Kagami burned in private silence as Pira and Elpida sat together for several minutes, a pair of dark shadows outlined by the doorway. She couldn’t tell if they were whispering to each other — vying for sexual dominance again. Or worse: plotting. They wouldn’t keep the watch, Kagami was certain of that. The pair of them would slip off next door to fuck, any moment now, leaving her and the others exposed.

But then Elpida patted Pira on the shoulder, rose from her spot on the floor, and went to bed down, next to Vicky.

Pira sat in the doorway, her back to Kagami, watching the corridor.

The Commander still had a sense of responsibility after all. Not quite a slave to her libido. But Kagami had missed her chance.

She made another attempt to sleep, burrowing back down inside her spare coat, lying on her side so she could stare at Pira’s shoulders, daring her to turn around and see Kagami looking. She tucked her left arm against her chest, cradling it close. But the pain was getting worse — or was that just her imagination? Deep-tissue pulses crawled up her muscles; bone-ache settled into her wrist and elbow, chewing at marrow; the flesh of her fingers felt like it was peeling off. She wanted to scratch and bite and gnaw at her own flesh.

She sobbed; she couldn’t help it; she muffled the sound with her coat, tears soaked up by armoured fabric. The Seventeenth Daughter of the Moon did not weep — at least, not in front of surface dwellers, reanimated cannibals, and degenerate oversexed soldier-drones.

The pain climbed and climbed. Surely her flesh should be blackening and smoking? But when she looked, it was brown and pale and soft, just her own arm.

Her finger joints felt stiff and gritty; when she held them up to her ears she could hear them grinding inside, as if the cartilage was full of iron filings. She pressed her palm with her opposite thumb and had to bite her lips to stop from crying out; the bones felt sharper, harder, larger. An edged lump was growing beneath the heel of her hand, an aching tumour — of metal?

Silent tears running down her cheeks. Hand in her pocket, fumbling for one of her inactive, dead, power-drained drones. Grip it in her left hand. Harder. Squeeze.

Pira’s back, floating in the doorway. If she got in a fight with Pira, would her body suppress the pain?

Three times Kagami began to stir herself, with a half formed plan of thumping Pira on the back of the head, or burying her teeth in Pira’s scalp, or just standing up and screaming until the others bundled her to the floor.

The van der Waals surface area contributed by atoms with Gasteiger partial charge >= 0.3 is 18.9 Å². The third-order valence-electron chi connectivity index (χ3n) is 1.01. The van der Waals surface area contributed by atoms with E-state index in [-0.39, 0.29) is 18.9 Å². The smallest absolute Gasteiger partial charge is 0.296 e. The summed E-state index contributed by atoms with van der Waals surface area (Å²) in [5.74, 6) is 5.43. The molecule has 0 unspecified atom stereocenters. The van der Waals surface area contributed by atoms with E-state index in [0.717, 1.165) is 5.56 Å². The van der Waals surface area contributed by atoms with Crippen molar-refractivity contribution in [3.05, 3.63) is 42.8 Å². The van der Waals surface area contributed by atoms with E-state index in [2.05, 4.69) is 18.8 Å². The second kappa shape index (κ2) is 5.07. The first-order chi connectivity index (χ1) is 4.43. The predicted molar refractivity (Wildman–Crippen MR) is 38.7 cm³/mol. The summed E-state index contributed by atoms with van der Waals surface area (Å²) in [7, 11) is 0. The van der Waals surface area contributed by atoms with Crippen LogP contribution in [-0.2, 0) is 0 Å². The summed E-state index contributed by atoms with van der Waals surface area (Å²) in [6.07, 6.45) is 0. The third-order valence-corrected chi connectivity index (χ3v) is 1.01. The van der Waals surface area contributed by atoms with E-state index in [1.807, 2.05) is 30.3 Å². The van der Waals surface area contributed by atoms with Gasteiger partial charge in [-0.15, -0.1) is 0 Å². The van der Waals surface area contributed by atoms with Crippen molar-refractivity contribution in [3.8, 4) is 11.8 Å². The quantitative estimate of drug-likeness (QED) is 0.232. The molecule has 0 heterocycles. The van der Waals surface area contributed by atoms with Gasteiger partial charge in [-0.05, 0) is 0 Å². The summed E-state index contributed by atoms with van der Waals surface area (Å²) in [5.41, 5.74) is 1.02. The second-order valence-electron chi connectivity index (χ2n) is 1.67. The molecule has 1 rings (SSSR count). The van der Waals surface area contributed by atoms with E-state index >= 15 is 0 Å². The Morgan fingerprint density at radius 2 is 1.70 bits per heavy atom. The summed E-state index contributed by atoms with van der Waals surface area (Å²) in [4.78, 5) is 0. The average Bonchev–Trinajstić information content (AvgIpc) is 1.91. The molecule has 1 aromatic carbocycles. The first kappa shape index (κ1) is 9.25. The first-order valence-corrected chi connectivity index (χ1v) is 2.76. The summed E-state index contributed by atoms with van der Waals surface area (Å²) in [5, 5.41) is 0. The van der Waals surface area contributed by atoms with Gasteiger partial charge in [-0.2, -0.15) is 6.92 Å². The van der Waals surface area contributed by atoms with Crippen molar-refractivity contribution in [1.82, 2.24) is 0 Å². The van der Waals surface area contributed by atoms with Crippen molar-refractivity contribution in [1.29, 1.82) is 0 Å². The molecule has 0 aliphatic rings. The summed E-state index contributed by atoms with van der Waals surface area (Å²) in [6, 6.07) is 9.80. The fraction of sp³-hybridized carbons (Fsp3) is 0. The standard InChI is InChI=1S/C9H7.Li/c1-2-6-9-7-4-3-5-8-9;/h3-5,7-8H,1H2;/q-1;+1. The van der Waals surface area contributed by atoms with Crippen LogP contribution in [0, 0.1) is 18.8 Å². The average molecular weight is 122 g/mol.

But the pain did not go away. She had to mean it. Had to feel real danger. Real threat. Feel anything but pain.

By the time Pira’s watch ended, Kagami was lying on her side, vision blurred, arm twitching, drooling onto the floor.

Vicky appeared in the shadows of the doorway, to take over from Pira. Pira did not stick around to chat, not like Elpida had. She got up and returned to her spot. Vicky took the doorway. She slumped against the frame. She sighed into the corridor.

Shadows, unmoving, thick. Flesh, throbbing, burning, dying. Darkness, an undifferentiated soup of thought and pain and fragments of self, smeared across the ground like pink-grey fatty brains from a shattered skull. Vicky’s skin: dark and shiny with faint sweat, shaking slightly, in shadows. Vicky stood up and went over to the rations — brains! — wrapped in a stained t-shirt.

Naughty naughty, taking more than her share? Oh, no, actually, Vicky was a good girl, carefully measuring how much was still hers. Knife went — well, knife didn’t make any sound at all, not even a squelch. Brains were like that, Kagami had learned. Soft, pliable, easy to chew. Melt-in-the-mouth.

All zombies now!

Why must zombies feel pain? Why had her nanomachines not unplugged her nerves?

Vicky returned to the doorway and sat back down to resume her watch. Kagami moved only her eyeballs. She watched Vicky watching, and watched Vicky chewing, and swallowing, and smothering a soft retch. A hand shook, raised another piece of brain to a hungry, drooling, panting mouth. Another retch, the sound of a stomach, rejecting. Vicky hunched. Panting.

Kagami stood up. Clumsy and slow. Legs hurt — didn’t matter. Lips slack, drooling. Eyes ached. Left hand — still there? Still there. Felt like wire and ruined and flayed muscle.

Coat on shoulders. Auspex visor hanging loose around neck. Noose, around neck. Ha ha.

She shuffled over to the doorway.

Vicky turned and looked up, a dark face framed by darker shadows. “Kaga?” Her eyes went wide. Hands reached upward to catch. “Kaga, are you okay?”


Kagami slumped to her knees. She groped for Vicky’s shoulder, but couldn’t find it. Vicky steadied her; strong hands, firm hands. Warm and hard.

“Kaga, are you— h-holy shit, Kaga, you’re burning up. What—”

“Don’t,” Kagami hissed. “Don’t vomit.”

Vicky blinked. “What?”

“Vicky. Victoria. Is that— full name? Victoria. Really English. You’re not English though. NorAm, something. Canadian? All went NorAm in the end. You’ve got their spirit, fucking never give up, Leveller cunts. Never stop. You’re them, a hundred years too early.”